Our oldest daughter, Josina Manu, had a dream the other night and shared it with me:
i had a very long involved dream last night. in one part i was in a living room with a number of women, and you were there across from me. i was telling a story about something i had read in a book. your mother interrupted me and started telling a story, i can't remember how it started but she started to dance, she was moving her feet in a step and then leaned forward, still dancing, and began describing how the drums used to be made. she was motioning over a handbag as if it were the drum, and explaining how the barrels were made of metal but they would stretch the skin over it and sew it on before they were done smithing the metal. once the skin was on then they would finish working the metal. all the while she spoke, her hands were in the motion of stretching, then sewing the skin, and her feet were still moving in dance.
there were many mothers in my dream, and ancestors. when i woke and was describing the dream, i kept saying "misa's mother" but not mary. i honestly don't know if it was mary or grandma florence, because she had a younger face that i didn't recognize.
but i wanted to tell you about it.
It almost seemed as if she dreamed a dream for me during this hard time because it carries such meaning for me, and at this point, is very comforting. There is a reason why Josina could not tell whether it was my Mama or Grandma Florence.
I have two mothers. One is my Mama who gave birth to me and raised me the best she could. The other came into my life when I became a mother and had no clue what I could do to mother this little one, our second daughter, who had already made up her mind about life in an orphanage in Korea. We clearly were in over our heads and needed help, and went for help to Winnemem spiritual leader and doctor, Florence Jones, whom we call Granny.
My mother, Mary, gave me the framework of my life to carry me along. For me, the metal circular frame is from my mom. And, then, Granny made a drum of me.
That needs to be explained. Al Smith, a wise Klamath elder, was sitting in a counseling circle of former addicts, watching his friend expertly lead a conversation. Afterwords, his friend asked him what he thought. Al said, "remember that you aren't the drummer, but you are the drum." That really resounded in me. I think many of us offer ourselves to be drummed. I know I did. And it led me to Granny. And daughters.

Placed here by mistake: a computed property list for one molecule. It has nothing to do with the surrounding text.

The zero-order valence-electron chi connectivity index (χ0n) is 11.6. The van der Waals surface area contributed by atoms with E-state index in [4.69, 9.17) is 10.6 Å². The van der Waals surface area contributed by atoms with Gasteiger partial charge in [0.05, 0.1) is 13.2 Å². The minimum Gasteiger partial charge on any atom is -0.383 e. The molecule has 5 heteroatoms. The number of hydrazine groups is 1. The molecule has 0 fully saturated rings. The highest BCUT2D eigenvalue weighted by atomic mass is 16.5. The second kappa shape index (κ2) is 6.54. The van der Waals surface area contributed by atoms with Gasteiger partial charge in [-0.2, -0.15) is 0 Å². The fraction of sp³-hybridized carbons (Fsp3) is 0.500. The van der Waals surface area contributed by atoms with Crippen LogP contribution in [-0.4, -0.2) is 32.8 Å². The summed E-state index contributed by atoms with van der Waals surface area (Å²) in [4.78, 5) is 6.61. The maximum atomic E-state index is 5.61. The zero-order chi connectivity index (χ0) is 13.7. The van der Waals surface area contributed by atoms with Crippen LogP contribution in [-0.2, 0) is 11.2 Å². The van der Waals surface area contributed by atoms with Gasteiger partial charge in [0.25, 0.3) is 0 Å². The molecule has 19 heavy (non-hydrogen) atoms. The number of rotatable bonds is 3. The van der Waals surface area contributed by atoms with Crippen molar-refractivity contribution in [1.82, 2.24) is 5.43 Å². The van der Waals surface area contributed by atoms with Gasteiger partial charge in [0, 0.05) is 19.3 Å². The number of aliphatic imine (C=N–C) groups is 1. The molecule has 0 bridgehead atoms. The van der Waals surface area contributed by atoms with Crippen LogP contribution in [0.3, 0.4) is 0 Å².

Both Granny and my mother carried handbags. They carried EVERYTHING in the handbag. It wasn't a place for money only. There were things to soothe, to cure, to comfort, to stave off hunger AND things to mend, to patch, to cut, to fix, to prettify, to write notes, to open things up, to entertain. Like I said, everything. They were prepared for anything. Both these women certainly meant to prepare me for everything I might face. Therefore, the handbag, and circling mother hands fashioning a metal piece and that metal form completed by another mother fitted with a drum head. They worked together and molded me.
Both were so strong and full of vigor and life, in different ways, of course, my two mothers.
This is a beautiful dream where my mother(s) revealed themselves to our eldest daughter, Josina.
It's a blessing for mothers to be taught that they are not the drummer but the drum offering themselves to be drummed. There is something about daughters and mothers which ultimately teach that lesson to one another, "we are not the drummer; we are the drums who offer ourselves to be drummed."
Dedicated to: Mary, Florence and their mothers and to Josina, Maki, and Margaret, and our little blessing Celeste. And since our family is very complicated, to our daughters' other mothers and grandmothers and other daughters. It seems we are a clan of two-mothered daughters.
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